Women with lupus had higher amounts of a specific bacteria in their gut, as well as higher levels of antibodies directed against this bacteria.
Bacteria and other microorganisms living in your gut, called microbiomes, play an important role in your health.
They help you digest food, provide essential vitamins and other nutrients, and help control your immune system.
But when intestinal communities are unbalanced, they can contribute to health problems, including autoimmune diseases such as inflammatory bowel disease, type 1 diabetes, multiple sclerosis and rheumatoid arthritis.
A new study in women now suggests that systemic lupus erythematosus, also called lupus or SLE, is linked to the proliferation of certain bacteria in the intestines.
Lupus is a chronic disease that causes inflammation in many parts of the body, including the kidneys, heart, and brain. This disease, which is more common in women, is potentially fatal.
Like other autoimmune diseases, lupus is caused by the immune system, mistakenly attacking the person's own tissues rather than foreign germs.
In this study, the researchers found that 61 women diagnosed with lupus had more intestinal bacteria known as Ruminococcus gnavus, compared to 17 healthy women.
The bacterium was also present in healthy women, but at much lower concentrations.
"The results showed that the intestinal microbiome profiles of lupus patients were different from those of healthy individuals, and that these changes were correlated with the activity of the disease," said Jessy Alexander, PhD, Research Professor in the Department of Medicine at the University of Buffalo. l & # 39; study.
The article was published on February 19 in the Annals of Rheumatic Diseases.
Most people with lupus have times when their illness is usually calm, known as remission. Between the two, the symptoms may increase, or "flares".
The study revealed that R. Gnavus Levels increased in the intestine during flares. Blood tests have also shown an increase in antibodies – immune proteins – that bind to the bacteria during these periods.
Alexander said "the antibodies generated by the patient against this bacteria were directly proportional to the severity of the disease."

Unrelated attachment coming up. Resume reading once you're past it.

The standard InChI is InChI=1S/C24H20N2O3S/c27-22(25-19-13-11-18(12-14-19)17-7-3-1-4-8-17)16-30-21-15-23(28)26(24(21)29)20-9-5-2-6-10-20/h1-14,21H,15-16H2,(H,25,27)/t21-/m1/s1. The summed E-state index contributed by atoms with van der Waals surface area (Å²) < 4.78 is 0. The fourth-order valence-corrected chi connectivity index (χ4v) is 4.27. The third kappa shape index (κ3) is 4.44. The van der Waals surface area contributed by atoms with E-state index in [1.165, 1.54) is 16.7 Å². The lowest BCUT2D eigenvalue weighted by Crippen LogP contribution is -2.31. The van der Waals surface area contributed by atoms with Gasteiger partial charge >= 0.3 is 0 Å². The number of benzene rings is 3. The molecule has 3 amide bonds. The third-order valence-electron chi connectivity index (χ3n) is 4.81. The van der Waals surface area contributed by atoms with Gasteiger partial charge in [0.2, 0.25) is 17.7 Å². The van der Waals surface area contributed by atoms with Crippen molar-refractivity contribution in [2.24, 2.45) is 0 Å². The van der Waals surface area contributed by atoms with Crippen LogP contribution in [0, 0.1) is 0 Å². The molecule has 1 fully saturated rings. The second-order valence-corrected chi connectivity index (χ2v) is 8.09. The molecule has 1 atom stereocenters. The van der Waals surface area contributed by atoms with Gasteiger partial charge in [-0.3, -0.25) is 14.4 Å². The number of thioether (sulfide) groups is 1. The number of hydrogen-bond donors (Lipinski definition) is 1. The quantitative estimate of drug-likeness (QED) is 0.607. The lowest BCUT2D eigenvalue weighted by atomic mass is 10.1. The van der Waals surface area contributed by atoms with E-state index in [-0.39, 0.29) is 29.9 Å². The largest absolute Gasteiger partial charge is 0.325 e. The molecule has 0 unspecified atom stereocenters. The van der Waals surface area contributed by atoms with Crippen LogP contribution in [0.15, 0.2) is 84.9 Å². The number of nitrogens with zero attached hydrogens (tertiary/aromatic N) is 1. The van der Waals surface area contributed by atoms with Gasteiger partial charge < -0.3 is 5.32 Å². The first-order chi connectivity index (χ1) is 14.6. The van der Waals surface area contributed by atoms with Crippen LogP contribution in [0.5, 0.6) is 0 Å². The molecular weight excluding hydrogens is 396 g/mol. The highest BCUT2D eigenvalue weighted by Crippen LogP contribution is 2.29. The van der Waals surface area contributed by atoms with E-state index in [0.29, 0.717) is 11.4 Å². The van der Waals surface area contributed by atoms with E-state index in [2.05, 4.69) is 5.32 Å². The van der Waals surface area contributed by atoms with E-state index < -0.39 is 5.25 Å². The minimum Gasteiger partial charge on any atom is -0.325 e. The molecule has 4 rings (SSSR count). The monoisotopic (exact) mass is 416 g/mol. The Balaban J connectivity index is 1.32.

The authors of the paper stress that their results can not indicate whether the proliferation of R. Gnavus causes or triggers lupus, or if disease outbreaks allow the bacteria to grow in the gut.
Dr. Martin Kriegel, PhD, assistant professor of immunobiology and rheumatology at the Yale School of Medicine, who did not participate in the study, said it was probably a "two-way street".
Alexander said the study reinforces the idea "that intestinal bacteria affect lupus, and opens the door to the development of prognostic tests revealing the pathological status of the patient with lupus nephritis".
"However, there is still a lot of work to be done," she added.
Kriegel's laboratory strives to identify specific bacteria that contribute to lupus.
In a study published last month in Cell Host & Microbe, Kriegel and his colleagues found that an intestinal bacteria worsened the disease in lupus-prone mice.
This bacterium, Lactobacillus reuteri, is not the same as that identified in women with lupus by the authors of the recent study.
Kriegel said that "the mere number of bacteria in the intestine makes it likely that not just one bacterium plays a role in lupus".
They do not all have the same impact on the disease.
"Some bacteria have overlapping effects," said Kriegel, "but most of the time, we've found that different bacteria induce different aspects of the disease."
Lupus is a complex disease causing many diseases. Even the "bad" bacteria involved in triggering the disease may be "good" in some people.
"There are certainly genetic and other factors involved," said Kriegel, "because the bacteria we found – L. reuteri – is actually quite innocuous. It's even considered a probiotic. "
Preliminary studies with animal models indicate possible treatments for lupus and other autoimmune diseases.
One approach would be to modify the intestinal microbiome.
This could be done by eliminating bad bacteria, as with an antibiotic. However, antibiotics – described by Kriegel as "an atomic bomb for the microbiome" – can also kill good bacteria.
In a study published last year in Science, Kriegel and his team developed a vaccine against a bacterium implicated in lupus in mice. The vaccine forces the immune system to attack a specific bacterium while leaving the other bacteria alone.
Another option would be to increase the good bacteria, as with probiotics – live bacteria ingested in tablet form. Or with fecal transplants, in which intestinal bacteria are transferred from the intestines of a healthy donor to a person with lupus.
Dietary changes can also alter the microbiome.
In the 2019 study, Kriegel's laboratory administered starch resistant to lupus-prone mice, after which their disease symptoms subsided.
"The diet shift we've given to mice has shifted the microbiome, so that good bacteria grow and produce factors that suppress bad bacteria," said Kriegel.
Resistant starch is a carbohydrate found in foods such as green bananas, whole grain oats, lentils and cooked and cooled rice. It is fermented in the large intestine, where it feeds on good bacteria in the intestine.
But all these treatments have been tested on mice and have not yet been tested or proven to work in humans.
Given the complex nature of lupus, treatment is unlikely to be unique. This points to a more personalized approach to lupus medicine.
"There will be subgroups of patients with a given disease who will benefit from the modulation of the microbiome in one way," said Kriegel, "and another subgroup of patients. who will benefit from a modification of the microbiome ".